The dancing Samba doll in this set of chapters sets off the shooting with which the Invisible Man grapples to find meaning for the final part of this reading. The doll itself, however, has a specific meaning given by the Invisible man as demeaning. – we see recognition of symbols like this earlier in the text with the coin sorting iron figure in his room at Mary’s, and we are to understand through the horrified emotions and deep anger at the Samba doll scene that our protagonist recognizes that humiliation comes with these symbols. Throughout the Samba scene however, the narrator never directly says why the dancing slave doll is so offensive, instead using insights of the internal emotional state of the protagonist combined with our out of text context to let us craft together meaning in the symbol. The meaning of Tod Clifton’s actions therefore for us does not come completely from the text – it fundamentally relies on meaning we’ve already placed into the doll by knowing what it “is”. The causal chain is therefore supposed to continue from this – the doll is profane, so the action is profane. But this causal logic seen earlier in the text seems questioned by the Invisible man. In the previous reading, he says at the Brotherhood event, “was it that she understood that we resented having others think that we were all entertainers and natural singers? But now after the mutual laughter something disturbed me: Shouldn’t there be some way for us to be asked to sing?” (314) Can we make the symbol of a black man singing profane in this section? Can it become something else when approached correctly? And if so, can there be a situation where Tod Clifton is approaching selling the doll in a correct way? The invisible man doesn’t seem to think so – “I thought, seeing the doll throwing itself about with the fierce defiance of someone performing a degrading act in public, dancing as though it received a perverse pleasure from its motions” (431)” Just the doll dancing causes the problems for him.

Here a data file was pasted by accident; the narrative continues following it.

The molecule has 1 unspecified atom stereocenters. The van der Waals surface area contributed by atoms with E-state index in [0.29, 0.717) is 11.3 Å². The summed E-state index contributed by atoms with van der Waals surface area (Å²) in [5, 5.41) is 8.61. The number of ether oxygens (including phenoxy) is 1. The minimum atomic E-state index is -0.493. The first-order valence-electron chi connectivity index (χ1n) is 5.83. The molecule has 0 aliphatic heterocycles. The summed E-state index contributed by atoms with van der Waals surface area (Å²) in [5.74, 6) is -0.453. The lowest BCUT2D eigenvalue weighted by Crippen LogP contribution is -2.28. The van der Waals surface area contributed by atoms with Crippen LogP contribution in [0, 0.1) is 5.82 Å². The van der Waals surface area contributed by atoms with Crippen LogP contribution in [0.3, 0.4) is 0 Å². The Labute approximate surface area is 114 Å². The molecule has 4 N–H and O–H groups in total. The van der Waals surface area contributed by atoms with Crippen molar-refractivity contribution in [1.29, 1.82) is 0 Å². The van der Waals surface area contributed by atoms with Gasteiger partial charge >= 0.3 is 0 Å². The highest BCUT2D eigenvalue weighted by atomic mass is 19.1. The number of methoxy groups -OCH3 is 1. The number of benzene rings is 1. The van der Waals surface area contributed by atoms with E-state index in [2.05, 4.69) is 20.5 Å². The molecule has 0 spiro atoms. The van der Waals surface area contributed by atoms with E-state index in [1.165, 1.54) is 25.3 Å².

In chapters 4 to 5 of Invisible Man, the invisible man’s colleagues are described as “frozen in solemn masks”, singing “mechanically” (p.111) the songs white men love to hear black people sing. As the college is shrouded in deceits and lies – and its prime member Dr. Bledsoe most of all, the invisible man’s relationship to others is redefined through the lens of a dichotomy between transparency and deceit. As he becomes the only character to be completely transparent (to the point that Bledsoe does not even believe him, see “Don’t lie to me!” p. 139) he is made aware of the differences with those around him. His interior life may stay transparent to the reader, through the mechanics of the first person narration, but by the end of chapter nine, the subconscious nature of his previous dreams, starring his grandfather chasing and belittling him, take on a more conscious meaning as he starts “dreaming of revenge” (p.195).
One of the most perplexing characters thus far in Invisible Man is Dr. Bledsoe, who seems to toe the line between self-awareness and self-deception. Dr. Bledsoe revels in his own personal belief that he pulls the strings; he is the masked puppeteer, the ultimate ruler dominating the school, “the king down here” (142). He seems so self-assured of his own power, a power that imbues him with a confidence in his own selfhood, differentiating him from other blacks and placing him at the top of the white power structure. Ironically, Dr. Bledsoe does exactly what the invisible man’s grandfather advised: he confesses, “I had to be strong and purposeful to get where I am. I had to wait and plan and lick around . . . Yes, I had to act the nigger!” (143). However, rather than utilizing deceit to rebel against the racist system, he only further perpetuates it by fooling both white and black people in order to propel himself into what he conceives as his own free power space, but is actually a crevice of self-deception he has carved out for himself. He warns, “When you buck against me, you’re bucking against power, rich white folk’s power, the nation’s power” (142), failing to see that he is as much a victim of racism as other blacks and that his consistent two-faced actions that dictate his life only further embed him into the power structure that he believes he has escaped.